Brain-Based Learning

Organizing Students for Learning

Ten simple strategies for helping students who struggle with executive function skills like organization and prioritization.

November 15, 2018
A teacher going through an elementary student's work folder with the student
©iStock/SolStock

If you’re like me, nobody taught you how to organize yourself for middle and high school academic life. You just picked it up over time. That might work for some adolescents, but not for those with executive function (EF) struggles. They need more intensive support.

Dr. Christina Young, who coaches students with attention-deficit/hyperactivity disorder in New York City, describes EF as cognitive skills processed primarily in the prefrontal cortex: “organization, prioritization, activation, personal and academic reflection, and emotional regulation and modulation.” In contrast to the amygdala, which gives us full access to emotions at birth, the prefrontal cortex is not completely developed until the age of 25. That’s why 15-year-olds roll their eyes at their teachers more than graduate students do.

According to the National Center for Learning Disabilities and other sources, an individual may have EF challenges if he or she struggles to:

  • Initiate or plan a project
  • Pay attention
  • Understand different points of view
  • Follow directions
  • Keep track of belongings
  • Regulate emotions
  • Tell a story (verbally or in writing)
  • Remember and communicate details in a sequential manner
  • Retain information needed to complete a task

Get the best of Edutopia in your inbox each week.

Helping Students With EF Issues

EF coach Seth Perler says his executive function clients are “start-a-million-projects-but-finish-none type of people.” To help them, Perler starts with a backpack overhaul. Each item is discussed and put in a specific location, and the students do backpack rehab sessions once a week to keep organized.

Instead of multipurpose binders, Perler recommends that kids with EF issues purchase a distinctive paper folder—not plastic, because papers slide out too easily—write “QUEUE” in giant letters on both sides, and insert blank Post-it flags in the pocket. All active papers should be kept in the folder and flagged as homework needing to be completed, homework ready to be turned in, or forms to be signed by a guardian.

Anything else is either archived or thrown out during the weekly backpack rehab.

Students with EF struggles have difficulty organizing their brains to interact meaningfully with a text, according to Barbara Cartwright, the author of Executive Skills and Reading Comprehension. She recommends that teachers provide explicit guidance in goal formation as a pre-reading strategy. Some prompts based on her recommendations: What are your goals for reading? What will get you there? What parts should you slow down for or read quickly? What do you already know about this text that will help you reach your goals?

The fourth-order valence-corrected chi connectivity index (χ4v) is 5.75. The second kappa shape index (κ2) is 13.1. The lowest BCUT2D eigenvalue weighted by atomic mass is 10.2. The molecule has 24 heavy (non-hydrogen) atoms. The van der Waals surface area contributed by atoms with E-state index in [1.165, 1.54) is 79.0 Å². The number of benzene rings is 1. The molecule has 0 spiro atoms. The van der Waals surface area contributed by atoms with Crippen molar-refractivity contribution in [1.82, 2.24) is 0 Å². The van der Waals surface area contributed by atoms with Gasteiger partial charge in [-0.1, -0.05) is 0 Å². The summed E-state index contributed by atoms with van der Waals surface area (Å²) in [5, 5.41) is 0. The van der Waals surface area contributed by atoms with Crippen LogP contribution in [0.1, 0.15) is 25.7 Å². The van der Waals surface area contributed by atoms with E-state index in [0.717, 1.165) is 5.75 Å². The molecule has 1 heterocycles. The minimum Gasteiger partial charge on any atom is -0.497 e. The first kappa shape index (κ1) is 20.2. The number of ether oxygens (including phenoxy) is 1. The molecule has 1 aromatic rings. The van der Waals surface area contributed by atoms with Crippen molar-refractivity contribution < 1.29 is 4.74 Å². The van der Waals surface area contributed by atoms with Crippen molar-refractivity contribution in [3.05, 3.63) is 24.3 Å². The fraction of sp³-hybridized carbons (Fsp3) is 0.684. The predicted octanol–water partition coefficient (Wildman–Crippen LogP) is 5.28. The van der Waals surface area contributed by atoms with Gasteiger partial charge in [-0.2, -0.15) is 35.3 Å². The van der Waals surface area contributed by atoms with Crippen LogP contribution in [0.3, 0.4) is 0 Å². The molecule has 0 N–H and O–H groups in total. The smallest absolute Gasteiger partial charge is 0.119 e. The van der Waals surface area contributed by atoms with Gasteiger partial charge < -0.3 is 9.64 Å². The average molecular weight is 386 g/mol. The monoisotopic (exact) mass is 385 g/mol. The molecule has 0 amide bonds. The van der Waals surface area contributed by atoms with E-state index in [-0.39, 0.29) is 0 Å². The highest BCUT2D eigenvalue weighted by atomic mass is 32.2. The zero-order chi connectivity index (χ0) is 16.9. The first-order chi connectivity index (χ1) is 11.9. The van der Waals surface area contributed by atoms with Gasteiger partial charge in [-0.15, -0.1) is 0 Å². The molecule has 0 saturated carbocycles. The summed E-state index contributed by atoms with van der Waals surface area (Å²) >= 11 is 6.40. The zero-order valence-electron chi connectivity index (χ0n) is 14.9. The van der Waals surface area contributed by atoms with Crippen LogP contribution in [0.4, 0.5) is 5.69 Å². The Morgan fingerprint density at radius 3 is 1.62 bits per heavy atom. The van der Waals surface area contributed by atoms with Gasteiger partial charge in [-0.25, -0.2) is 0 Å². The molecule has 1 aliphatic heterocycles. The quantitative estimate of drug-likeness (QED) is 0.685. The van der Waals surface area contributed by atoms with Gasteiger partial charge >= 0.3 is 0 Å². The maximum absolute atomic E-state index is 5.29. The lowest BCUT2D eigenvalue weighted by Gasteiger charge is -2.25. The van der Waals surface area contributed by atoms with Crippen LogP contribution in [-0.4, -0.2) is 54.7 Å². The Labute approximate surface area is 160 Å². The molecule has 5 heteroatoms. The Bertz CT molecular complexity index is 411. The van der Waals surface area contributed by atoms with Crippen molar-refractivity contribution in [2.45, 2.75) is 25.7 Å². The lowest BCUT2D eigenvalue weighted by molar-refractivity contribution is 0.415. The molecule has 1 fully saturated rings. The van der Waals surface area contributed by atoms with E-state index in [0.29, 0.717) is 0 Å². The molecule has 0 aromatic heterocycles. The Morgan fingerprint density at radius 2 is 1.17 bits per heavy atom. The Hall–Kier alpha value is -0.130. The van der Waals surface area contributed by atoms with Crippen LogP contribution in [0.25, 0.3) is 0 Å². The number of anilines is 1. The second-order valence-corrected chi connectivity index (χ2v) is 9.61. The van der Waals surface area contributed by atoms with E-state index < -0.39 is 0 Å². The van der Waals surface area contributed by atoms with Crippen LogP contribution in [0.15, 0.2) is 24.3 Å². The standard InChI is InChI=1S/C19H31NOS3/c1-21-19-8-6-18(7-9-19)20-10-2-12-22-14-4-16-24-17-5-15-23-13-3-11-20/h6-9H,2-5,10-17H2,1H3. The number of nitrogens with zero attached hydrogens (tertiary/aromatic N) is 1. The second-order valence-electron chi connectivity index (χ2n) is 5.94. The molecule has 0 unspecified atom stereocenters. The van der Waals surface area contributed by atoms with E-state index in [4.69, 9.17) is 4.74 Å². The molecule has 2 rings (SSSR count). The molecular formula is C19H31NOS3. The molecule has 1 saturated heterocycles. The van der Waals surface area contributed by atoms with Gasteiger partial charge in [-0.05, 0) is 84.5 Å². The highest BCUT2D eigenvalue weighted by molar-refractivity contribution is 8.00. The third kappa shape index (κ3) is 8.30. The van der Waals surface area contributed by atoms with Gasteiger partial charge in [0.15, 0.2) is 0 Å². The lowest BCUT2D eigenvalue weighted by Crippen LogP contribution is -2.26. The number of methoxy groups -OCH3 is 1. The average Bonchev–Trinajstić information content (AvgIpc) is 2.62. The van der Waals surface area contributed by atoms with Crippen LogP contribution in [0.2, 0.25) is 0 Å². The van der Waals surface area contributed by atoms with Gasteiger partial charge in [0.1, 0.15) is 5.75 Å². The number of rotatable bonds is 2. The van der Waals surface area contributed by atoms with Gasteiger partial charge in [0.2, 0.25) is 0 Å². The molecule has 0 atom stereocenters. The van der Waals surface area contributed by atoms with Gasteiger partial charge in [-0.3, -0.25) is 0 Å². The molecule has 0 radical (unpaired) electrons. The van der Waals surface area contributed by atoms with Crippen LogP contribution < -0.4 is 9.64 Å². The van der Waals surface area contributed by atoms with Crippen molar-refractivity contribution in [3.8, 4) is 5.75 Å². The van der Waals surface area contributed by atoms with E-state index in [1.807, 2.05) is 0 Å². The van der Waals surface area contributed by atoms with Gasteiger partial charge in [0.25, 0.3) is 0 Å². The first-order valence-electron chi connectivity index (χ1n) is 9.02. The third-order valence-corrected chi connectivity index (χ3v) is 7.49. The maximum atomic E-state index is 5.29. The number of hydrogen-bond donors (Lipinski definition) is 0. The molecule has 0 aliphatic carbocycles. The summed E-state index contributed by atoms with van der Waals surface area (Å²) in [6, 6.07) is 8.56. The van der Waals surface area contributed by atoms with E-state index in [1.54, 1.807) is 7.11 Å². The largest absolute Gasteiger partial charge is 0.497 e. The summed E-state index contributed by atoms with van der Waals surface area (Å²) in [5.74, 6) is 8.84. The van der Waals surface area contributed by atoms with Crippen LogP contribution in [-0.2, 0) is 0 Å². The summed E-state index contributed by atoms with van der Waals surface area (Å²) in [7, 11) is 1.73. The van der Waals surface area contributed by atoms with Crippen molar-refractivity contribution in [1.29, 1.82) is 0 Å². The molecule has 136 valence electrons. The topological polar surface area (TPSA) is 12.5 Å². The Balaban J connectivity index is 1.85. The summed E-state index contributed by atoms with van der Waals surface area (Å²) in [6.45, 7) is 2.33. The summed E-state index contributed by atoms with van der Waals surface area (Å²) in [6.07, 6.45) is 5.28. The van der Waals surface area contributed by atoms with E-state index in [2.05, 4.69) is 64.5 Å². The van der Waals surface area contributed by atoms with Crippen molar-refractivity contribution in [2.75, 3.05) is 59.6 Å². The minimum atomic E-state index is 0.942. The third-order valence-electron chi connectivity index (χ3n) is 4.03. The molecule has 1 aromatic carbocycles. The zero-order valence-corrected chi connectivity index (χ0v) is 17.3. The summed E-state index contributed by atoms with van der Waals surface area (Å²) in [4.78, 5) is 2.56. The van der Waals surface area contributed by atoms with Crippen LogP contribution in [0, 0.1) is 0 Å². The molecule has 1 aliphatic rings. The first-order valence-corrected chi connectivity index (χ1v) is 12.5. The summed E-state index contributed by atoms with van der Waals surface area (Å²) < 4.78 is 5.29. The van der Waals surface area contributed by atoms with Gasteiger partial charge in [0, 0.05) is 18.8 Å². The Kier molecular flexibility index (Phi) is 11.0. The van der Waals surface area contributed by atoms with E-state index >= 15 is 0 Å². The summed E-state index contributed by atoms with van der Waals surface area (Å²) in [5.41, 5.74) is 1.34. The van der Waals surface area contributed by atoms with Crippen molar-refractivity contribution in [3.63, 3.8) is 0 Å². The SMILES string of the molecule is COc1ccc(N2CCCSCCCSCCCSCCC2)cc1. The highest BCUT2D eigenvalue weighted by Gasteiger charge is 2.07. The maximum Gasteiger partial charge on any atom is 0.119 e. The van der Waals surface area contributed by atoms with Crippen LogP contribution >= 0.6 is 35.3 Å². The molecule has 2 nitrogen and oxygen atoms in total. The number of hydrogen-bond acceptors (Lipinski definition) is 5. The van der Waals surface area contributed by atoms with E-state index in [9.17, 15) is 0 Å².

10 Tips for Teaching Organization for All Kinds of Learners

Whether their students struggle with EF or not, teachers can help all of them develop more orderly dispositions with the following tactics.

1. Make assignment details memorable. Unorganized students will repeatedly ask, “How many pages are due again?” Try to make the details sticky: “The essay needs 10 pages, 10 sources, and is due on 10/10.” Consider offering a visual checklist of assignment details, or a process infographic, or a bookmark with reading reminders.

2. Set up a start page. Have learners embed study resources into Start.me to quickly access popular online tools like Google Drive and E.gg Timer and checklists like TickTick and Wunderlist. Less familiar tools are also worth including:

  • Calmly Writer and ZenPen are writing tools that attempt to remove distractions.
  • Noisli plays ambient sound to block out noise.
  • Timetable plots learners’ homework and exam times and mutes their phones during designated study periods.

3. Help students feel in charge. If kids ask what to do next, don’t give them a quick answer—ask them what they think comes next.

4. Space out assignment dates. Cramming big-assignment due dates into the last two weeks of a semester overwhelms even organized students.

5. Use motivation techniques. Connect organization habits with students’ specific life goals. Praise them for improvement and effort.

6. Introduce long-term projects with care. On a calendar, show how the project is divided into stages with multiple due dates. Scholastic recommends that instructors show kids “how to work backward from a due date and set interim goals.” Because disorganized learners often underestimate how much time and effort a task will take, it’s helpful to address how many hours of study per week are expected.

7. Keep parents informed. Share with parents a Google Calendar of color-coded assignment and quiz dates. Send out due dates with Classroom Messenger or Remind.

8. Discuss organization in class. Who has the most organized backpack? Which cooperative teams organized and executed their projects deftly?

9. Show students how to preplan homework. Ask kids to write down when, where, and for how long they will do their homework. Then they can make a homework menu of what they will study and in what sequence.

10. Help students visualize to-dos. To reduce cognitive overload, students can use online “canvases” like Lino—have them organize the left-hand side of the board with tasks that take less than 30 minutes, and the right-hand side with tasks that take longer than that. Lino allows users to set alarms for due dates.

A last word about ownership. Don’t insist that the disorganized student get organized “the right way.” Organizational practices that kids launch to placate adults are quickly abandoned. Instead encourage students to experiment with methods that fit them and fuel their highest ambitions. And tell them, “You got this!”